How Crossroads Treatment Center treats opioid addiction

RINGGOLD, Georgia (WDEF) – Opioid addiction and overdose deaths are a major problem in the Tri-State area and across the country.

One local treatment center is helping people who’ve become addicted.

News 12’s Ashley Henderson has the story.

Forty one people died from opioid related causes in Hamilton County.

That 2018 statistic comes from Crossroads Program Director Valarie McClure.

Crossroads mission is to reduce and eliminate those numbers.

“We use Methadone as the medication. I mean what that does is just help people who have a dependence on opiates it reduces the cravings and withdrawals.”

Scott Wheeler is a social worker in the mental health field. He also has M.S.
When his mother passed away in 2007, he took extra medication to deal with the emotional pain.

“And then I wound up becoming an addict, something that I had helped,  many other people from being, and this place literally has saved my life, because I was on death’s door on several times, I shouldn’t be here.”

It’s not just the medications the patients receive here that helps wean them off of opioids, but the counseling they receive that helps them see themselves differently on their road to recovery.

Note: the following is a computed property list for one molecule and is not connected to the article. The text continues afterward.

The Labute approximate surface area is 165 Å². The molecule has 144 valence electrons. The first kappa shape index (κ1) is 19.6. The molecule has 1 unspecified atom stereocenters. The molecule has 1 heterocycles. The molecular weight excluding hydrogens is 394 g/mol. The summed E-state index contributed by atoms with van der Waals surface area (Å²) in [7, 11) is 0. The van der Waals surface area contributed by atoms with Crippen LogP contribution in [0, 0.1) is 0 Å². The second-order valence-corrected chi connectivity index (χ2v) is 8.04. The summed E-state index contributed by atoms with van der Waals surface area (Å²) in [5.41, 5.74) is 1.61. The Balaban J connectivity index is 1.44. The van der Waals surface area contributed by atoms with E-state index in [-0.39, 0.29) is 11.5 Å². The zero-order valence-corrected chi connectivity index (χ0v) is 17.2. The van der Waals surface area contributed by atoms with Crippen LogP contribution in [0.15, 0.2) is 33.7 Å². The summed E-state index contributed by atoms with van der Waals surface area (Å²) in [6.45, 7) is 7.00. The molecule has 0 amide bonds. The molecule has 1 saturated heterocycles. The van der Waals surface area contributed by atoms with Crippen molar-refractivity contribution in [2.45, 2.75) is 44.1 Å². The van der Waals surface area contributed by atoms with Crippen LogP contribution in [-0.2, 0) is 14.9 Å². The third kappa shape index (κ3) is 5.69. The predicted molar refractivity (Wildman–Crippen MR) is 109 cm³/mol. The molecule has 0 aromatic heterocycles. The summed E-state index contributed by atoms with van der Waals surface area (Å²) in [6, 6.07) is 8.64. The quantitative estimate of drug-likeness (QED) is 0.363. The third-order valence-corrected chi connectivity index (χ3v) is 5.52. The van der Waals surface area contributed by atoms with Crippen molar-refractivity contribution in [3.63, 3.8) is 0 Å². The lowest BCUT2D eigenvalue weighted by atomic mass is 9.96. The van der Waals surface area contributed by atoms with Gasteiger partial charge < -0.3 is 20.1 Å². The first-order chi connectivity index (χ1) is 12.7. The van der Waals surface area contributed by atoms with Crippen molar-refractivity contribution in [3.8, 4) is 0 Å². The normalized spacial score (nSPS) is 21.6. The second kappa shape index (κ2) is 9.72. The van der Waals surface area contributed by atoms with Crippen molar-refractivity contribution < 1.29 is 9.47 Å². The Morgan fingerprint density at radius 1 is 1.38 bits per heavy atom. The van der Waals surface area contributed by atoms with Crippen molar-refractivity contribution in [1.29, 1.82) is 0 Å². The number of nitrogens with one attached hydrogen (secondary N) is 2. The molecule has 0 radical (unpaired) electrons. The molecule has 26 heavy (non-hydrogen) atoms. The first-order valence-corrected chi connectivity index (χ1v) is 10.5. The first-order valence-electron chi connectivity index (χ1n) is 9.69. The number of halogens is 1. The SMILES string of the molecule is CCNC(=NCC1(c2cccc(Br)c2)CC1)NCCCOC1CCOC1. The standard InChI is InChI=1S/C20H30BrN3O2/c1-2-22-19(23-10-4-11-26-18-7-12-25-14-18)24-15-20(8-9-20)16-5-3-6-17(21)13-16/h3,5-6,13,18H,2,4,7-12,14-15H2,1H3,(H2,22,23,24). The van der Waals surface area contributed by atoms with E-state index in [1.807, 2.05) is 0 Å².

“Some people – they are abusing drugs and then they come here and then they wean off the drug with methadone and then they go without the methadone.”

But some others, like Scott Wheeler, were on the meds to control pain.

“I get to where I can’t walk and get up out of the bed and, but with methadone it helps me with my pain, even though they don’t treat pain here, it helps with my pain, but also I’m not having to take the Percocets and the Fentanyl patches and stuff the doctors was giving me.”

Senior Counselor Kim Cohen says the counseling aspect of treatment is crucial to recovery.

“Because, someone doesn’t get to where they are overnight, so you cannot get back to where you want to be, usually alone, because there’s a lot of negative messages folks are sending themselves like, ‘I don’t deserve it, I’m not worthy, I’ve messed up so many times’.”

Wheeler adds “I think it could happen to anybody, I just didn’t think it would happen to me.”

In Ringgold, Ashley Henderson, News 12 Now.

Categories: Catoosa County, Health, Local News